Waycobah Band of Mi’kmaq
With the election of Joe Biden as president of the United States, those of us in Indian Country were hopeful for a full reset of our relationship with the federal government. Biden came to office promising to restore tribal lands, address climate change, improve healthcare, strengthen our nation-to-nation relationship, and expand economic opportunity.
On its campaign website, the Biden/Harris campaign wrote: “Tribal homelands are at the heart of tribal sovereignty and self-governance. As president, Biden will restore lands and protect the natural and cultural resources within them, while honoring the role of tribal governments in protecting those resources.”
Certainly, we have heard these kinds of promises before from past administrations. But early actions by the White House gave us some indication that this time they might actually be kept.
The president made some very promising steps initially. He took the historic step of nominating Deb Haaland, a citizen of the Pueblo of Laguna, to be Secretary of the Interior. And, on day one, the president asked the Interior Department to begin a review of the status of the National Monuments in Bears Ears and Grand Staircase-Escalante in Utah – both of which had come under attack by the Trump administration.
Biden has since undone the immoral moves of the previous administration and restored lands to Bears Ears and Grand Staircase-Escalante. He has also announced an extension of the moratorium on oil and gas development at the Chaco Canyon in New Mexico.
We are looking to the Biden administration to protect our lands, our environment, our economy and our sovereignty, but it has done far too little and is moving way too slowly despite some auspicious early steps. Haaland produced a report quickly on Bears Ears and Grand Staircase-Escalante, but then the report languished for months gathering bureaucratic dust in the White House. It was not until Native leaders publicly pressured the administration that it took any concrete action to restore the monuments. We expected more and continue to expect more.
In truth, the White House is too narrowly and cautiously focused on merely undoing Trump’s actions and enacting short-term fixes. This is the lowest of the low-hanging fruit. The actions with respect to Chaco Canyon, Bears Ears and Grand Staircase are positive, but undoing Trump-era actions is not enough. We need this administration to be bold. We need this administration to stand up for Indian Country and we need them to do it now without being constantly prodded.
There are many areas where the Biden administration could move forward boldly. To give one example, there is a place where Native people, conservationists and local communities have been working for years to protect — a place that is sacred and unlike any other space. The proposed Ave Kwa Ame National Monument in southern Nevada needs administration support immediately.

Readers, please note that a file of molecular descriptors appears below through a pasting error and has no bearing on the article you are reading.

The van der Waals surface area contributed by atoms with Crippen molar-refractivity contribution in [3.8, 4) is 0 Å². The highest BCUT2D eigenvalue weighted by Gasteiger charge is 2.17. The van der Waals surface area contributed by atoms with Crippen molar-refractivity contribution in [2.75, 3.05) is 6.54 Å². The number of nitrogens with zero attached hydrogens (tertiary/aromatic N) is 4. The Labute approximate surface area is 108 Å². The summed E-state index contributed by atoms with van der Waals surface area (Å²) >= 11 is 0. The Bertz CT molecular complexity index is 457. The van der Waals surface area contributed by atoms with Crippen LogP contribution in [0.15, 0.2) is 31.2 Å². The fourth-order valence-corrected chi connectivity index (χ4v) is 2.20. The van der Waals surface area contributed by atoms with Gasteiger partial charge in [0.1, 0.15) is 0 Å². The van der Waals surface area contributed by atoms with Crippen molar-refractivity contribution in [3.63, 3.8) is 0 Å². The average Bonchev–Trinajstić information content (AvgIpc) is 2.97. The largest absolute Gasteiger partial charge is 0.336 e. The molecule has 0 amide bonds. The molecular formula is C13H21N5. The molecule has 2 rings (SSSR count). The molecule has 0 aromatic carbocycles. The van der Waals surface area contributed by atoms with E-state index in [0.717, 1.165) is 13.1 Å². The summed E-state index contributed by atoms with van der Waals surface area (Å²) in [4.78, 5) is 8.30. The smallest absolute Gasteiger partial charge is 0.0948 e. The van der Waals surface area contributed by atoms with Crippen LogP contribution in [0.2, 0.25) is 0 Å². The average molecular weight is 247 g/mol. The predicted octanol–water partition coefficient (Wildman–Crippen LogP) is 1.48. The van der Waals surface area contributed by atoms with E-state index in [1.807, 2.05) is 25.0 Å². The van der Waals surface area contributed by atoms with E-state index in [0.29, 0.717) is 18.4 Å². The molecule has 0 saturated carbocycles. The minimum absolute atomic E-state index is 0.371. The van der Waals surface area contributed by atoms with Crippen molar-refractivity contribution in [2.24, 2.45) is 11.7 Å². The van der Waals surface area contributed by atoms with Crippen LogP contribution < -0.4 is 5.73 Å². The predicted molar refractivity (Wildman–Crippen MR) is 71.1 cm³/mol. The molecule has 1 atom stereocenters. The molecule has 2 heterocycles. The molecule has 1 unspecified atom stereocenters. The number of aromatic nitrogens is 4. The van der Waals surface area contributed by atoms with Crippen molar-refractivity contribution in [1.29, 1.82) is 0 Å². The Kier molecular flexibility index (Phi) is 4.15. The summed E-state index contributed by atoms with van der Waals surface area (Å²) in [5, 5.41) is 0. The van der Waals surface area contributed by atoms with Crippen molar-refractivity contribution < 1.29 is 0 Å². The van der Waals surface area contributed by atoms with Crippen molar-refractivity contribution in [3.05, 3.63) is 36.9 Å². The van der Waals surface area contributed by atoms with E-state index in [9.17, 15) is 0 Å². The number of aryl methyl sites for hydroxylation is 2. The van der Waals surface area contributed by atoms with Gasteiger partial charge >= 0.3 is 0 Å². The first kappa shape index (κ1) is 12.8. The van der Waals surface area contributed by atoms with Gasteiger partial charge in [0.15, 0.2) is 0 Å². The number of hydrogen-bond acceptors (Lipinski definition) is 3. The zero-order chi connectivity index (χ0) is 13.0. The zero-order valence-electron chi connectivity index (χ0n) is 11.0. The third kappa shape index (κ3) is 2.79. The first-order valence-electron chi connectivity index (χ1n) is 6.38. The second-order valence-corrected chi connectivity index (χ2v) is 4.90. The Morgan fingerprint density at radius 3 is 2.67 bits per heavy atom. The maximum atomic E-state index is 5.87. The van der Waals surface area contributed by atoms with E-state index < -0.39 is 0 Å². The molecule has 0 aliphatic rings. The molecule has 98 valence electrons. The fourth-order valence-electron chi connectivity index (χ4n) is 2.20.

The burden and the opportunity here lie almost exclusively with the White House and the president’s executive authority, rather than the Congress. Even with Democrats having control of the White House, Senate, and the House of Representatives, we have seen the difficulties they have getting big things done. We now know there is no real chance that the Senate will reform the filibuster, meaning there is no real chance of passing any legislation that will protect more public lands of significance to Indian Country. Waiting for Congress in this instance means we will be waiting forever. It is up to the Biden administration to ensure that the promises made during the campaign are promises that are kept.
The timing here is critical and the window of opportunity for the proposed Ave Kwa Ame National Monument and so many other places may be short-lived. No one knows what the elections over the next four years will hold. We could very well find ourselves with a hostile administration in less than four short years from now. In addition, the longer we wait to implement protections for Native lands, the easier it is for a future administration to undo those improvements. In other words, we need the Biden administration to not only act boldly, but also to act expeditiously.
On Dec. 4h of his first term, Donald Trump had reduced Bears Ears National Monument by 85 percent. We must challenge this administration to build something as quickly as the last administration tore something down. The sacred space at the proposed Ave Kwa Ame National Monument has been eyed by developers for years and needs permanent protection now. We cannot wait until the 11th hour — in part because we have other areas to preserve as well.
This is the time for the Biden administration to be forward-thinking about preserving sacred Native lands, not just reactionary. This is an opportunity for Biden to demonstrate his administration’s commitment to keeping their promises to Native peoples and to our children — to protect our land, our heritage and our future.
The clock is ticking.
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